A federal judge on Thursday night temporarily blocked one of the main tools of the Biden administration to try to manage the number of migrants in the custody of the US Customs and Border Protection.
The decision comes before Title 42 expires, and administration officials say it will make their job more difficult amid an expected influx of migrants at the US-Mexico border. An appeal is pending.
Here’s what to know:
The plan, released Wednesday, allows for the release of migrants from CBP custody without court dates, or, in some cases, their release on conditions.
As more and more migrants cross the border, the Department of Homeland Security says its plan will help relieve the severe strain on already overcrowded border facilities. As of Wednesday, there are more than 28,000 migrants in the custody of the Border Patrol, increasing capacity.
The administration has previously released migrants without court dates when dealing with an influx of migrants after they were screened and vetted by authorities. The plan would have allowed DHS to release migrants on “parole” on a case-by-case basis and require them to check in with Immigration and Customs Enforcement.
Florida sued to stop the policy, and District Judge T. Kent Wetherell agreed to block the plan for two weeks.
Wetherell, an appointee of former President Donald Trump, said the administration’s explanation for why its policy was only unveiled Wednesday, when the end of Title 42 had been expected for months, was lacking. He also said the Biden administration failed to prepare.
“Ignore the fact that even President Biden recently acknowledged that the border has been in trouble for ‘a few years,’ the defendants’ rhetoric at the end is futile because … this problem is largely one of their own making.” Defendant by adopting and implementing policies that encourage so-called ‘irregular migration’ which has become relatively regular in the last 2 years.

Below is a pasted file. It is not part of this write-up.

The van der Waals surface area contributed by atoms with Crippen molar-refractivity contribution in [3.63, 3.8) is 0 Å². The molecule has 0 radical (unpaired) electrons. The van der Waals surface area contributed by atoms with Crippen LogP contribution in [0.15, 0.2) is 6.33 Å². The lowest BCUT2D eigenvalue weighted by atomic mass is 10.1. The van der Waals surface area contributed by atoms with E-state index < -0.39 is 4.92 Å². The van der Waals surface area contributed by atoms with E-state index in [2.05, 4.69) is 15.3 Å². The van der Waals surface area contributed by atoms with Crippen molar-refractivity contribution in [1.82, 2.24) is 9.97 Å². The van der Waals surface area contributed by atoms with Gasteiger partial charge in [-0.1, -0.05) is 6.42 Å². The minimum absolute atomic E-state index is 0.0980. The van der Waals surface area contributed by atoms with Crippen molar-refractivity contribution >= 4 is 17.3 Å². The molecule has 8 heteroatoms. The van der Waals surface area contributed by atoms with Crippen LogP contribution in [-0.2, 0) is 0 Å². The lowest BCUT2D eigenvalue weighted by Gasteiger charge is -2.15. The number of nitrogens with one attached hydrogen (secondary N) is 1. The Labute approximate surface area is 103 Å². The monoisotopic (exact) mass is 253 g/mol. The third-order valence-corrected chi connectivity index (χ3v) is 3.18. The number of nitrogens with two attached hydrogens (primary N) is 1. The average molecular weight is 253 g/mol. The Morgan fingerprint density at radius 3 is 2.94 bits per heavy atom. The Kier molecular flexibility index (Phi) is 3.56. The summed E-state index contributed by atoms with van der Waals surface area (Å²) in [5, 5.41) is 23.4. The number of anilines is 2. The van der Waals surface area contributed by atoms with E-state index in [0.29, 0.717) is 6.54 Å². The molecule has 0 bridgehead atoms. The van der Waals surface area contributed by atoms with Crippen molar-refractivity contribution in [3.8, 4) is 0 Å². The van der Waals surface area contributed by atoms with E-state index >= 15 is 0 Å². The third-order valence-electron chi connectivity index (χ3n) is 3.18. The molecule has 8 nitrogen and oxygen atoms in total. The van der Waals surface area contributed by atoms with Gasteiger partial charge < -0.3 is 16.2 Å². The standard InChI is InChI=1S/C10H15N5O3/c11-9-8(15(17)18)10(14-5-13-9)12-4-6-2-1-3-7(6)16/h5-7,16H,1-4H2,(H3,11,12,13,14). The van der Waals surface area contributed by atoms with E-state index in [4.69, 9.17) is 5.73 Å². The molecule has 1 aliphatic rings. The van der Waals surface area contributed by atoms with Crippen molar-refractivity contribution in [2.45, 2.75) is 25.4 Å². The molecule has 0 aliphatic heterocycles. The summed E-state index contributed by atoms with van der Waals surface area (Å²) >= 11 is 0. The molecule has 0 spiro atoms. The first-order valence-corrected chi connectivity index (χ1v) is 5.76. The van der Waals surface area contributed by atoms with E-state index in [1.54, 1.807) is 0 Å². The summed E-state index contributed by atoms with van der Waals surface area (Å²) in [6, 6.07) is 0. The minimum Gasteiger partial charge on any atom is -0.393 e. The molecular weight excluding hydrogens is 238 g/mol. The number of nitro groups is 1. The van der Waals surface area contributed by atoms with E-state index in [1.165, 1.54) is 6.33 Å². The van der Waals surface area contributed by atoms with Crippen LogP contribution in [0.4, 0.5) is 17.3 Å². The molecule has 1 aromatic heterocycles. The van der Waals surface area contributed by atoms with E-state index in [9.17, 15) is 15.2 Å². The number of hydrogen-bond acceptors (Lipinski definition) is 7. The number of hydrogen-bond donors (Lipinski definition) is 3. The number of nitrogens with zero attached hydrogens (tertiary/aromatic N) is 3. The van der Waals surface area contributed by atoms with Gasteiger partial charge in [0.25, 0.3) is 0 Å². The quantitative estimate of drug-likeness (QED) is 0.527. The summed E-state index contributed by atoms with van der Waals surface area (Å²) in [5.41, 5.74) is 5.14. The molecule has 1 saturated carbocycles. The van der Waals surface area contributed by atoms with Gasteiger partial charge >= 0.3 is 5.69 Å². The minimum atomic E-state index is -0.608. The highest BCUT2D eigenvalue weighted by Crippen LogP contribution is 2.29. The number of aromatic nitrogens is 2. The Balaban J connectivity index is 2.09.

Wetherell added: “Furthermore, the Court failed to see a material difference between what CBP would have done under the challenged policy and what it said it should have done had the policy been mandated, because in both cases, foreigners are released from the country on an expedited basis that is not put through removal procedures and with little or no vetting and no monitoring.
Homeland Security Secretary Alejandro Mayorkas, speaking on “CNN This Morning,” called the decision “very damaging” and said the administration is considering its options.
“The practice that the court prevented us from using (is) a practice used by previous administrations to relieve congestion,” Mayorkas said. “What we do is we process screen and vet individuals and if we don’t detain them, we release them so they can go through immigration enforcement processes, make any claims for relief, can them and if they do not succeed, they will be removed. .”
Assistant secretary for border and immigration policy Blas Nuñez-Neto said the ruling “will result in unsafe overcrowding of CBP facilities and undermine our ability to efficiently process and remove migrants, risking the creation of dangerous conditions for Border Patrol agents as well as non-citizens. in our custody.”
Wetherell’s ruling will block the policy for two weeks.
A preliminary injunction hearing is scheduled for May 19.